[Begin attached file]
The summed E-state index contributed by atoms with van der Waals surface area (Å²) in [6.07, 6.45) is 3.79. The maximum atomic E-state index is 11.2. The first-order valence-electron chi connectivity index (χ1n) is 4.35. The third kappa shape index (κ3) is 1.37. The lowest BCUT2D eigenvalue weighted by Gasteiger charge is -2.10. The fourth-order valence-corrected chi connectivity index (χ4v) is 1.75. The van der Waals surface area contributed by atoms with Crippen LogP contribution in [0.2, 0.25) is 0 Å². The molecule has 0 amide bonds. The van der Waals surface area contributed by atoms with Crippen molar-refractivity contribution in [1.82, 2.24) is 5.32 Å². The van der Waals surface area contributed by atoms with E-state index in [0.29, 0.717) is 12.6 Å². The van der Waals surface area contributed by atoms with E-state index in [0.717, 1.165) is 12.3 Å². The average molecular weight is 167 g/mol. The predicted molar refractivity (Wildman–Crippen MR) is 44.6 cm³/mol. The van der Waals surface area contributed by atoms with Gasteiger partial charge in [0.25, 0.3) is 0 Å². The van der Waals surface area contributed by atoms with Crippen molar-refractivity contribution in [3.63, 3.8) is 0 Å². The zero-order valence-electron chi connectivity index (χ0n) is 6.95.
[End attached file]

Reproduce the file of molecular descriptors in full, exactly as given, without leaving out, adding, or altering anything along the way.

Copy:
The summed E-state index contributed by atoms with van der Waals surface area (Å²) in [6.07, 6.45) is 3.79. The maximum atomic E-state index is 11.2. The first-order valence-electron chi connectivity index (χ1n) is 4.35. The third kappa shape index (κ3) is 1.37. The lowest BCUT2D eigenvalue weighted by Gasteiger charge is -2.10. The fourth-order valence-corrected chi connectivity index (χ4v) is 1.75. The van der Waals surface area contributed by atoms with Crippen LogP contribution in [0.2, 0.25) is 0 Å². The molecule has 0 amide bonds. The van der Waals surface area contributed by atoms with Crippen molar-refractivity contribution in [1.82, 2.24) is 5.32 Å². The van der Waals surface area contributed by atoms with E-state index in [0.29, 0.717) is 12.6 Å². The van der Waals surface area contributed by atoms with E-state index in [0.717, 1.165) is 12.3 Å². The average molecular weight is 167 g/mol. The predicted molar refractivity (Wildman–Crippen MR) is 44.6 cm³/mol. The van der Waals surface area contributed by atoms with Gasteiger partial charge in [0.25, 0.3) is 0 Å². The van der Waals surface area contributed by atoms with Crippen molar-refractivity contribution in [3.63, 3.8) is 0 Å². The zero-order valence-electron chi connectivity index (χ0n) is 6.95.